Can You Have a Decent Career with an Arts Degree?
When I say an Arts degree, I mean a liberal arts degree, rather than a visual arts degree, since many students don’t know the difference. The term liberal arts referred to trivium (grammar, rhetoric, and logic) and quadrivium (arithmetic, music, and astronomy) back in the medieval ages. Regarding current North American universities, liberal arts usually refer to humanities, psychology, sociology, foreign language, etc. Some universities, such as UBC, offer mathematics as an arts degree.
Parents can be anxious when their kids decide to continue with a liberal arts degree in universities since such a degree means a suboptimal choice. Students usually choose arts as their backup plans when they can’t get into commerce, engineering, or science. If one student has a History major as her undergraduate, parents will offer their commiseration and say, “what can you do with that degree!”
Liberal Arts Degrees Equip Students with In-Demand Soft Skills
Parents’ misconception and bias towards arts degrees are not evidenceless since STEM is commonly considered today’s hottest majors. When it comes to career utility, liberal arts studies often get a bad reputation. However, liberal arts can also be a practical and rewarding choice for students, especially those who don’t have strong math or science skills.
Before digging into why liberal arts degrees are valuable in the job market, let’s look at some of the most valuable skills appreciated by employees. Udemy ranked communication, creativity, and critical thinking among the top 10 in-demand soft skills in its 2020 Workplace Learning Trends Report. Other top skills include teamwork, problem-solving, and leadership.
While STEM majors greatly emphasize hard skills, liberal arts degrees help students master in-demand soft skills, which usually take longer to develop. And more importantly, all these soft skills are highly transferable, meaning such skills are relevant across disciplines and industries. Transferable skills are the most critical when applying for a job, especially when one wants a career change. According to the report “Liberal Arts Graduates and Employment – Setting the Record Straight” by the Association of American Colleges and Universities, “the skills gained from a liberal arts education consistently rank among the most in-demand skills for the future” (2014). In addition, according to Dr. Carlton,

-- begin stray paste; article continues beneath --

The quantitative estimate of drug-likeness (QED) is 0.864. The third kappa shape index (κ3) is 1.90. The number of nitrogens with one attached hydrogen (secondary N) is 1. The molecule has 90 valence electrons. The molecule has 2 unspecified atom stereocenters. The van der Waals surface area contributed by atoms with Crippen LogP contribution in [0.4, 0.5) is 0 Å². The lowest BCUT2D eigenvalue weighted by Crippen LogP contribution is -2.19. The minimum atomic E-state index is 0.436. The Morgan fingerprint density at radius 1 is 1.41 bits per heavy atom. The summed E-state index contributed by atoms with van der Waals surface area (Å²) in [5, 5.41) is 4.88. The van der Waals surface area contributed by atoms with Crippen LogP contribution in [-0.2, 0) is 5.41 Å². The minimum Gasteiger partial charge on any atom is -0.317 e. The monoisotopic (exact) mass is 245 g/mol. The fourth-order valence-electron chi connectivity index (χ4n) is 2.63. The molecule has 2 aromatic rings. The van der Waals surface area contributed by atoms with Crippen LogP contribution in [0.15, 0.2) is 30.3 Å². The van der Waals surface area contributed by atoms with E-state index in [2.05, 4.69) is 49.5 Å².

“nearly half of executives think workers need more soft skills, like critical thinking and communication. While an employer can teach hard skills, it’s much more difficult to train someone in soft skills.” (Writers, 2021)
Let’s look at some liberal arts graduates who are famous in their industries. Anne Mulcahy is the former CEO of Xerox. She earned a B.A. in journalism and English at Marymount College. U.S. Supreme Court Justice Clarence Thomas graduated from the College of the Holy Cross in Massachusetts cum laude in English literature. The former CEO of Disney, Michael Eisner, never took a single business course, but he did a double major in English and theater at Denison University. Stewart Butterfield, the co-founder of Flickr, studied philosophy at the University of Victoria and the University of Cambridge (Famous People with Liberal Arts Degrees, 2020).